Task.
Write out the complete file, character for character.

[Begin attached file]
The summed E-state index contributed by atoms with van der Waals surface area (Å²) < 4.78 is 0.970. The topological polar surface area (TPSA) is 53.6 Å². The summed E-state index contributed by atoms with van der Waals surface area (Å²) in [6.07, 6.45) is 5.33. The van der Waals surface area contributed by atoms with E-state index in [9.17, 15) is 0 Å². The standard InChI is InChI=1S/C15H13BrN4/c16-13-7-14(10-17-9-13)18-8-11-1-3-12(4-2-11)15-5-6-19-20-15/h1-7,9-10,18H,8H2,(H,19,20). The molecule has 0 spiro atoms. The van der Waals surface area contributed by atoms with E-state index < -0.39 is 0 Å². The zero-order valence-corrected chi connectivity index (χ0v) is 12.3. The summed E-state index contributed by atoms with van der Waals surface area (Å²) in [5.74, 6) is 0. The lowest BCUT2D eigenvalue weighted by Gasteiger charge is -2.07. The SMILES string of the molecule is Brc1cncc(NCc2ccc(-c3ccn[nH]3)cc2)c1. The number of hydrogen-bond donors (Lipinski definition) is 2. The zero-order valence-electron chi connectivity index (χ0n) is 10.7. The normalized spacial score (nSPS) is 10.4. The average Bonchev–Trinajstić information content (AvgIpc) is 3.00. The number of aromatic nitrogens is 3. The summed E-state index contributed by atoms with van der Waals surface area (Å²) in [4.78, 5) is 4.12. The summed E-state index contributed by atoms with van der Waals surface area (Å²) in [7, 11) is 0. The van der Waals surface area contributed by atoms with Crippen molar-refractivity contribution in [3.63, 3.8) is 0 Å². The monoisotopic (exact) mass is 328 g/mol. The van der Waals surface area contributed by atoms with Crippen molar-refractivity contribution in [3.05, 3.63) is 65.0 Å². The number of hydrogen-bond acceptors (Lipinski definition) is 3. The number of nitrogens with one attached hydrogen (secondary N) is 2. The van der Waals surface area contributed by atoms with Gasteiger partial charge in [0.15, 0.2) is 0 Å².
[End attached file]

The summed E-state index contributed by atoms with van der Waals surface area (Å²) < 4.78 is 0.970. The topological polar surface area (TPSA) is 53.6 Å². The summed E-state index contributed by atoms with van der Waals surface area (Å²) in [6.07, 6.45) is 5.33. The van der Waals surface area contributed by atoms with E-state index in [9.17, 15) is 0 Å². The standard InChI is InChI=1S/C15H13BrN4/c16-13-7-14(10-17-9-13)18-8-11-1-3-12(4-2-11)15-5-6-19-20-15/h1-7,9-10,18H,8H2,(H,19,20). The molecule has 0 spiro atoms. The van der Waals surface area contributed by atoms with E-state index < -0.39 is 0 Å². The zero-order valence-corrected chi connectivity index (χ0v) is 12.3. The summed E-state index contributed by atoms with van der Waals surface area (Å²) in [5.74, 6) is 0. The lowest BCUT2D eigenvalue weighted by Gasteiger charge is -2.07. The SMILES string of the molecule is Brc1cncc(NCc2ccc(-c3ccn[nH]3)cc2)c1. The number of hydrogen-bond donors (Lipinski definition) is 2. The zero-order valence-electron chi connectivity index (χ0n) is 10.7. The normalized spacial score (nSPS) is 10.4. The average Bonchev–Trinajstić information content (AvgIpc) is 3.00. The number of aromatic nitrogens is 3. The summed E-state index contributed by atoms with van der Waals surface area (Å²) in [4.78, 5) is 4.12. The summed E-state index contributed by atoms with van der Waals surface area (Å²) in [7, 11) is 0. The van der Waals surface area contributed by atoms with Crippen molar-refractivity contribution in [3.63, 3.8) is 0 Å². The monoisotopic (exact) mass is 328 g/mol. The van der Waals surface area contributed by atoms with Crippen molar-refractivity contribution in [3.05, 3.63) is 65.0 Å². The number of hydrogen-bond acceptors (Lipinski definition) is 3. The number of nitrogens with one attached hydrogen (secondary N) is 2. The van der Waals surface area contributed by atoms with Gasteiger partial charge in [0.15, 0.2) is 0 Å².